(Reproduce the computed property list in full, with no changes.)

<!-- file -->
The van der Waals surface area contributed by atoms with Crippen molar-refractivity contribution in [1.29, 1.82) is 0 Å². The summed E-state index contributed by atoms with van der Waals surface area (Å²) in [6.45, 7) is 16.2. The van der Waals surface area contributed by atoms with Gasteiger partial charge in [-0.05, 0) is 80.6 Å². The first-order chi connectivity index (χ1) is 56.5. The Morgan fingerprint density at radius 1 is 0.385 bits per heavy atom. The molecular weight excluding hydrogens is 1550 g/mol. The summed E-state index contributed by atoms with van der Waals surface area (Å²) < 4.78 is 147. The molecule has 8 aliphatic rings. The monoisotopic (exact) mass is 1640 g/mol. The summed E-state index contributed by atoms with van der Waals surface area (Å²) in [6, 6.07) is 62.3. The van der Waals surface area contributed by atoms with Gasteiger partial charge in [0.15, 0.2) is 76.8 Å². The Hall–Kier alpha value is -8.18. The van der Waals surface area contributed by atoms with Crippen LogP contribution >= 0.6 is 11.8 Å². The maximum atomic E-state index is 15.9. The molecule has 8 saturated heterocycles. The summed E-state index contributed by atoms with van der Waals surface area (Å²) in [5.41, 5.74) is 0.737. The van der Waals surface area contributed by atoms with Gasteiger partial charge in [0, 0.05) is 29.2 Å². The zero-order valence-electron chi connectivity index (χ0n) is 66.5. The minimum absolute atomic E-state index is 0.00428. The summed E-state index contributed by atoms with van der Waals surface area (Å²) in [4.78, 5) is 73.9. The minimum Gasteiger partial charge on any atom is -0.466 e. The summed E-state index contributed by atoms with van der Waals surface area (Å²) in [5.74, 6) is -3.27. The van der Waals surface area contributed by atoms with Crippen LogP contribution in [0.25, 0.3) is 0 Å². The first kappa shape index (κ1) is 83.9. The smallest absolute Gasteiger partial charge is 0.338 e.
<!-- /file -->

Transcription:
The van der Waals surface area contributed by atoms with Crippen molar-refractivity contribution in [1.29, 1.82) is 0 Å². The summed E-state index contributed by atoms with van der Waals surface area (Å²) in [6.45, 7) is 16.2. The van der Waals surface area contributed by atoms with Gasteiger partial charge in [-0.05, 0) is 80.6 Å². The first-order chi connectivity index (χ1) is 56.5. The Morgan fingerprint density at radius 1 is 0.385 bits per heavy atom. The molecular weight excluding hydrogens is 1550 g/mol. The summed E-state index contributed by atoms with van der Waals surface area (Å²) < 4.78 is 147. The molecule has 8 aliphatic rings. The monoisotopic (exact) mass is 1640 g/mol. The summed E-state index contributed by atoms with van der Waals surface area (Å²) in [6, 6.07) is 62.3. The van der Waals surface area contributed by atoms with Gasteiger partial charge in [0.15, 0.2) is 76.8 Å². The Hall–Kier alpha value is -8.18. The van der Waals surface area contributed by atoms with Crippen LogP contribution >= 0.6 is 11.8 Å². The maximum atomic E-state index is 15.9. The molecule has 8 saturated heterocycles. The summed E-state index contributed by atoms with van der Waals surface area (Å²) in [5.41, 5.74) is 0.737. The van der Waals surface area contributed by atoms with Gasteiger partial charge in [0, 0.05) is 29.2 Å². The zero-order valence-electron chi connectivity index (χ0n) is 66.5. The minimum absolute atomic E-state index is 0.00428. The summed E-state index contributed by atoms with van der Waals surface area (Å²) in [4.78, 5) is 73.9. The minimum Gasteiger partial charge on any atom is -0.466 e. The summed E-state index contributed by atoms with van der Waals surface area (Å²) in [5.74, 6) is -3.27. The van der Waals surface area contributed by atoms with Crippen LogP contribution in [0.25, 0.3) is 0 Å². The first kappa shape index (κ1) is 83.9. The smallest absolute Gasteiger partial charge is 0.338 e.